Cinereous Vulture (Chitral Gol National Park)

The Cinereous Vulture, a black vulture observed in Chitral Gol National Park in Khyber Pakhtunkhwa. Cinereous means “gray” in Latin but it is also known as the Eurasian Black Vulture.

 

Cinereous Vulture is a large vulture that lives in the mountainous areas of Central Eurasia. On the Eurasian continent, it is a large vulture just like the Himalayan Griffon Vulture, with an open wingspan of nearly 2.5 to 3 meters wide and is quite a heavy vulture.

 

From a distance, the Cinereous Vulture looks black except for small portions of the head and beak. The mature birds have a bit of light brown on parts of the head and the neck feathers. The younger birds are an overall darker color. So it looks like the bird in this photo is still a young bird.

In general, Cinereous Vulture use the plains and deserts during the winter and spend their time roosting on cliffs. But I wonder if it is because it’s a young bird that this guy is in the mountainous areas above 3,000 meters during the winter time?

 

It might be confused because it was mixed in with the Himalayan vultures? Anyway, look like it has found some food as the Cinereous Vulture has their landing gear down!

 

Photo & Text: Mariko SAWADA
Observation: Dec 2020, Chitral Gol National Park, Chitral, Khyber Pakhtunkhwa

Category : ◆Khyber Pakhtunkhwa > - Chitral Gol National Park > ◇ Birds of Pakistan
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The Markhor of the Gahirat (Gehret) Goleen Conservancy

We visited the Gahirat (Gehret) Goleen Conservancy, just southeast of Chitral, to observe some Markhor.
Compared to the protected areas of national park where you can observe Markhor near Chitral, the valley here is narrower and the steep, rocky mountains are very impressive, making it a beautifully scenic valley. Like the Tooshi-Shasha Conservancy, it is under the control of the community of surrounding villages and only one Markhor per year can be taken for trophy hunting.

 

Moving away from the main road along the Chitral River and entering the conservancy, the condition of the road is horrible. Along the way, we passed through mountain of marbled rocks and crossed a small stream.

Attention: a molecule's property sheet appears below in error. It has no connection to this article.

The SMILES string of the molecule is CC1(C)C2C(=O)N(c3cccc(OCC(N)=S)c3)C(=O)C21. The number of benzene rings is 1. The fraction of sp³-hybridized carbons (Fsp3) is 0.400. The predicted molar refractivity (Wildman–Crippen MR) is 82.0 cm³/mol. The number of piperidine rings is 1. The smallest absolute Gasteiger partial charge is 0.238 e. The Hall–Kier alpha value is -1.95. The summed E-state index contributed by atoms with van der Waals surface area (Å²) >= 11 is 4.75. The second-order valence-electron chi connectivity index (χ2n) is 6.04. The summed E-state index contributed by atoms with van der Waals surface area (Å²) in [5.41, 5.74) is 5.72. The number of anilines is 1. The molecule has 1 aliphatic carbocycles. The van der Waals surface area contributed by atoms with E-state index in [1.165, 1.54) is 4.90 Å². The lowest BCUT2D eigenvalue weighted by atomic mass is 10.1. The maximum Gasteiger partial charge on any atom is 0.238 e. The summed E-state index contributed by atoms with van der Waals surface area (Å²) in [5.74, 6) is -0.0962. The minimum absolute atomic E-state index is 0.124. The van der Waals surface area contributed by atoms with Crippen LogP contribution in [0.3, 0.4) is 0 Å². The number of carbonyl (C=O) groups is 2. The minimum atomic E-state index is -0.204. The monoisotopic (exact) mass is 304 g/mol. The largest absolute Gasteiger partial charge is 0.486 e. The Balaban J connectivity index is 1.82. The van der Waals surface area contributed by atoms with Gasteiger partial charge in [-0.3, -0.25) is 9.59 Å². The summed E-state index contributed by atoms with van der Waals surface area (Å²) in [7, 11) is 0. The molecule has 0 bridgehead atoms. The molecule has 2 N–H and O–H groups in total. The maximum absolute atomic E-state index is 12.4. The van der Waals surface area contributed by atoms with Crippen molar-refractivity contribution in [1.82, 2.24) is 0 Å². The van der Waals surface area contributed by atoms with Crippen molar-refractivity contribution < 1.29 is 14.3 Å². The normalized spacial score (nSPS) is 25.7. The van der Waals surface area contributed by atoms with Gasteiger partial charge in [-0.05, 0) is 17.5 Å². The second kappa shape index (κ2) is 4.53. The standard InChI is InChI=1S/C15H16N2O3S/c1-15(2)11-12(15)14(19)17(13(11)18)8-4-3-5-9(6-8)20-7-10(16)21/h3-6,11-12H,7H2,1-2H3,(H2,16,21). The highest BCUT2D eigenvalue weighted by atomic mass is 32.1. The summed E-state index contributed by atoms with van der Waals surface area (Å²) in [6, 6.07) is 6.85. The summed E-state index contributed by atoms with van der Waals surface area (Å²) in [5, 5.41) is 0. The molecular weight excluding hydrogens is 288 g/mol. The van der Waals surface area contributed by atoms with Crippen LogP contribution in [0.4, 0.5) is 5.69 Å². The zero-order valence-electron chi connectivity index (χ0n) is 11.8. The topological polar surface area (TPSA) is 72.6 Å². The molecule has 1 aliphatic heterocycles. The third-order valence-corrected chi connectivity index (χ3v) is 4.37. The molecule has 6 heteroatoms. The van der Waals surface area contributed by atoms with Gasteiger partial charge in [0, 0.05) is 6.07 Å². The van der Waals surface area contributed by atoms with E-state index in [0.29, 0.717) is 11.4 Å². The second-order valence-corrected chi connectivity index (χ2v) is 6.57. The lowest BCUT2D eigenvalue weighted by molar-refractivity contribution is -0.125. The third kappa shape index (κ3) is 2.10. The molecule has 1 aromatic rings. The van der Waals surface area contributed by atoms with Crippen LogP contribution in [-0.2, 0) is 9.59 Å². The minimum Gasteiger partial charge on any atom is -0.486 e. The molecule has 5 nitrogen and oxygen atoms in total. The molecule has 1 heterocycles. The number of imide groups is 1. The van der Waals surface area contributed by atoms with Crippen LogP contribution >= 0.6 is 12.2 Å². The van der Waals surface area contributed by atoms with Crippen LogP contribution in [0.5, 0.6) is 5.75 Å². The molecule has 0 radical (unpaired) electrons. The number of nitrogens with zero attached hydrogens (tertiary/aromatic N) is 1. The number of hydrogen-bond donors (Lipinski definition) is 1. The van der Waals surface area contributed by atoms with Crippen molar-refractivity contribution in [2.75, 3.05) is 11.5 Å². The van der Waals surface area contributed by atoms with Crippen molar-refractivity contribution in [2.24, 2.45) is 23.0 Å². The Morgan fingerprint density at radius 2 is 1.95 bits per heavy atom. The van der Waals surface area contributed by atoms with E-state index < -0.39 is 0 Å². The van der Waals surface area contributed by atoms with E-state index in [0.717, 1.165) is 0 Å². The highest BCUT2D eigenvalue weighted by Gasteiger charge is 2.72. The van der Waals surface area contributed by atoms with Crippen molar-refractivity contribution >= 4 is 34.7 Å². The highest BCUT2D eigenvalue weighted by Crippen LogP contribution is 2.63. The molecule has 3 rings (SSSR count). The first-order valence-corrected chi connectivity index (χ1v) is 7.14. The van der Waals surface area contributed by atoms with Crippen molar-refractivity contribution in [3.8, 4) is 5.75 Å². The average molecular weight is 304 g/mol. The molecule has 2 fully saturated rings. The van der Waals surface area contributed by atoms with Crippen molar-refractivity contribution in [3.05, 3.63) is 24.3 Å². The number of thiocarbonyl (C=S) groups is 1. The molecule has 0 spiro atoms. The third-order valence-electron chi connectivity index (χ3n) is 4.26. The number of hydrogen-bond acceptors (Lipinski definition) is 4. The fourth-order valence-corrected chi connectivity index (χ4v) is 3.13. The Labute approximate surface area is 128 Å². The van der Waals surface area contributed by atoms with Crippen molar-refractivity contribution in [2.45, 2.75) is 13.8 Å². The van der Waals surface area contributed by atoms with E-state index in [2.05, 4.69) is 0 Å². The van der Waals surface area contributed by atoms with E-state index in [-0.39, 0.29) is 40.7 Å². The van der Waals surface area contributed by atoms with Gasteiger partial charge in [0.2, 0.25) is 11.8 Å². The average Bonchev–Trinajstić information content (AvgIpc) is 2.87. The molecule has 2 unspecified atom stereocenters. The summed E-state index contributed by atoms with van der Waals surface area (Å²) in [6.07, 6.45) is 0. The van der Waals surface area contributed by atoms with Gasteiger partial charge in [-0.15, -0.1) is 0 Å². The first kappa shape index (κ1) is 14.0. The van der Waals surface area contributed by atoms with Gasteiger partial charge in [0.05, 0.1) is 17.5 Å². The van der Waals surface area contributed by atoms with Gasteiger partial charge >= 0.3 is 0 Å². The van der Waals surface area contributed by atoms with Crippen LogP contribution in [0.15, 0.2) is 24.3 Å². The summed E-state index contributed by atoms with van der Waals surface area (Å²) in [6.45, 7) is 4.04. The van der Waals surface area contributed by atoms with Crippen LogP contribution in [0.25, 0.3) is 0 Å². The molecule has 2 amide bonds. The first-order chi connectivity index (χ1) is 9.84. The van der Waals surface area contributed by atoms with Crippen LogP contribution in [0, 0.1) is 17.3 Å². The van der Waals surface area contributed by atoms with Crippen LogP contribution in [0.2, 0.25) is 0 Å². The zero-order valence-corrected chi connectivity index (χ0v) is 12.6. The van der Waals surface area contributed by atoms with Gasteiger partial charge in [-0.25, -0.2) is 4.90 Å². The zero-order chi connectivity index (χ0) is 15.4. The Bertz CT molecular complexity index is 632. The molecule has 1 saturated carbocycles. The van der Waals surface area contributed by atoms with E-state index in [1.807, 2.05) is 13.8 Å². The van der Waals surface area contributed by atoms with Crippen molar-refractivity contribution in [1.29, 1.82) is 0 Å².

Last night’s snow remains on the rock surface.

 

The Gehret Goleen Conservancy is a 95,000-hectare community reserve founded in 1998. Surrounded by steep, rocky mountains the sparse vegetation on the slopes include the holly oak (Quercus ilex), the Himalayan  cedar (Cidrus deodara), and the Chilgoza pine (Pinus gerardiana).

 

A female Markhor appeared against the backdrop of the rocky mountain. I caught myself thinking “Oh, if only this could be a male with big horns, that would have been nice!” … it is such a picturesque landscape.

 

A male then appeared in search of females. Markhor males seen during this season continue to search for females in estrous.
The size of the Markhor herd in the Conservancy was as small as 10-21 head, compared to 25-57 individuals in the Tooshi Shasha Conservancy, which may be a sign of just how tough the rugged environment is here.

 

The young males also practice battling with their horns. This is an interesting season to see the sight of males chasing herds of females in heat.

Photo & Text: Mariko SAWADA
Observation: Dec 2020, Gahirat (Gehrait) Goleen Conservancy, Chitral, Khyber Pakhtunkhwa
Special Thanks: KPK Wildlife department, WWF Pakistan, Tomo AKIYAMA

Category : ◆Khyber Pakhtunkhwa > - Markhor > - Chitral > ◇ Wildlife of Pakistan
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Kashmir Markhor (Tooshi-Shasha Conservancy)

The Markhor belongs to the genus Capra, (pronounced mārkhor) and is the world’s tallest goat family in the genus.
The male markhor is known as the “King of the Horned Animals” as well as “King of Goats” which seems to be an irresistible draw to the niche of ‘Fans of Horned Animals.’

Inhabiting western India and central Asia, most markhor are found in the core zone of the mountainous region of Pakistan. At one point, poaching greatly reduced the population, but as of 2020, the population seems to be making a recovery thanks to efforts to control trophy hunting and reduce illegal hunting.

 

Visiting the Tooshi-Shasha Conservancy, we were lucky to get a good view of markhor just on the other side of the river.